WASHINGTON: There has been an outbreak of an extensively drug-resistant Salmonella Typhi in Pakistan where 5,372 cases of this typhoid fever were reported between 2016 and 2018, says an official US report.
Most of the cases were reported from Karachi and Hyderabad, warned the US Centre for Disease Control and Prevention (CDC) in its “Morbidity and Mortality” report.
The CDC researchers warn that the outbreak in Pakistan involves a Salmonella enterica serotype Typhi strain that is resistant to most antibiotics commonly used to treat the illness.
The report notes that 29 patients were diagnosed in the US with typhoid fever and all of them had travelled to or from Pakistan from 2016 to 2018.
The patients include five children with extensively drug-resistant infections. At least one travel-associated case was reported from the United Kingdom.
Comparing this to the 2006-15 period, the report points out that 79 per cent of US travellers to Pakistan who returned with typhoid fever during that period responded to therapeutic antibiotics.
The report — “Emergence of Extensively Drug-Resistant Salmonella Typhi Infections Among Travellers to or from Pakistan” — that between November 2016 and September 2017, 339 cases of this extensively drug-resistant Typhi strain were reported in Pakistan, mostly in Karachi and Hyderabad. But the number of cases rapidly increased to 5,372 by the end of 2018.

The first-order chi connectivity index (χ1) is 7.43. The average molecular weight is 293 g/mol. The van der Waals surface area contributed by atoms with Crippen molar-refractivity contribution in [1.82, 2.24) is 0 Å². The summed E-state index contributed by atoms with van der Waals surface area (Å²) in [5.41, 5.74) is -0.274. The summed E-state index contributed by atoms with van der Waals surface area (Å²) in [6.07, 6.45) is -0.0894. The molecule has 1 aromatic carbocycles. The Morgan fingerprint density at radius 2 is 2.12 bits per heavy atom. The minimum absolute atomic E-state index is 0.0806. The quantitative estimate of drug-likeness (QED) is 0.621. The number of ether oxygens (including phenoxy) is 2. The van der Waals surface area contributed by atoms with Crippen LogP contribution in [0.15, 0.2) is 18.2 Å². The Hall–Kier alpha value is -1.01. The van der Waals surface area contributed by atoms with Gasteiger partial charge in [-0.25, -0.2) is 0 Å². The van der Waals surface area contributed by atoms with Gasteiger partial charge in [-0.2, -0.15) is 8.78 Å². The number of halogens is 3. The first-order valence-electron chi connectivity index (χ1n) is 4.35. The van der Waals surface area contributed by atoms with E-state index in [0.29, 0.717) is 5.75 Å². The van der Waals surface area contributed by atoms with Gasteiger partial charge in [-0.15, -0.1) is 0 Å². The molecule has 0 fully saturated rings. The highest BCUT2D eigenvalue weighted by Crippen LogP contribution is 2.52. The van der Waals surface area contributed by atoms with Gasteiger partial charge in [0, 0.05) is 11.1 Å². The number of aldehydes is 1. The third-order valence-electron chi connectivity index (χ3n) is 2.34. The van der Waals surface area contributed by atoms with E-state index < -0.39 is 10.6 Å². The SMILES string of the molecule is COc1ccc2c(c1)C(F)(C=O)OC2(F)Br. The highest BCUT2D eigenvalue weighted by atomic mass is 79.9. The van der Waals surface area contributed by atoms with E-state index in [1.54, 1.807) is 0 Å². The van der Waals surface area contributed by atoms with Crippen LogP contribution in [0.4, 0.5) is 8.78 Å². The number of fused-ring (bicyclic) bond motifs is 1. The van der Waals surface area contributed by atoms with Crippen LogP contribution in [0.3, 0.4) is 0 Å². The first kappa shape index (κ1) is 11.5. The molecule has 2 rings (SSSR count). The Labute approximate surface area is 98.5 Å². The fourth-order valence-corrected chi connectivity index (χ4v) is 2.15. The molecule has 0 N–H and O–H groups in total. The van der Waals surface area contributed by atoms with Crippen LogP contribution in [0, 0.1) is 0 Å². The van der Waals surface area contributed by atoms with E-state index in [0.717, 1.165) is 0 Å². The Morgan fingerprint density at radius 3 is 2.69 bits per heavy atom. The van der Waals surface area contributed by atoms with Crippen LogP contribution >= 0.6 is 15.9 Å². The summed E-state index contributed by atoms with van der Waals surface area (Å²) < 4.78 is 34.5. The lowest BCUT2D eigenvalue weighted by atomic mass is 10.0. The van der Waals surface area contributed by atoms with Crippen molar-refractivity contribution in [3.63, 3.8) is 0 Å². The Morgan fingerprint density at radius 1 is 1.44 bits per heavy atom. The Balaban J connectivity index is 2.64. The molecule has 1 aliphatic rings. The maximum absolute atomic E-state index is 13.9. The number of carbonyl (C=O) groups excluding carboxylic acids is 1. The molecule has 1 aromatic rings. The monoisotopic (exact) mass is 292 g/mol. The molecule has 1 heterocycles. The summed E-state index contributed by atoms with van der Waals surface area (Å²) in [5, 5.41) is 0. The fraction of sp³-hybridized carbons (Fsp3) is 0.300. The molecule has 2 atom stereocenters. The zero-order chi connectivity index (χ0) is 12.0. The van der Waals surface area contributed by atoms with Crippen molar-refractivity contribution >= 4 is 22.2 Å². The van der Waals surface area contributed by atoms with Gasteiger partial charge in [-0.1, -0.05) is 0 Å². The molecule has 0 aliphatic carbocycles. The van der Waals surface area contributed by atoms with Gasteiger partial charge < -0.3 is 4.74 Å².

The disease is resistant to most therapeutic antibiotics, such as chloramphenicol, ampicillin, trimethoprim-sulfamethoxazole, fluoroquinolones, and third-generation cephalosporins.
But it can be cured with azithromycin and carbapenems. Carbapenems are a class of highly effective antibiotic agents commonly used for the treatment of severe or high-risk bacterial infections.
Researchers say that vaccination can help prevent typhoid fever but warn that common therapeutic antibiotics, such as fluoroquinolones, should not be used for empiric treatment of typhoid fever patients.
Instead, Azithromycin should be used to treat patients with suspected uncomplicated typhoid fever and carbapenems for patients with suspected severe or complicated typhoid fever.
The signs of complications include encephalopathy, which impacts the functioning of the brain, intestinal perforation, peritonitis, intestinal hemorrhage, or bacteremia with sepsis or shock.
The report also warns against the spread of the drug-resistant Typhi strain to neighbouring countries such as India. It notes that returning travellers from India typically account for 57 per cent to 69 per cent of typhoid fever cases reported to CDC.
Since a large number of people travel between the United States and South Asia, the US Department of Health regularly monitors outbreaks of various diseases in the region. Air travel monitors reported an estimated 2.4 million trips from the United States to India and 250,000 trips to Pakistan in 2017.
Published in Dawn, January 12th, 2019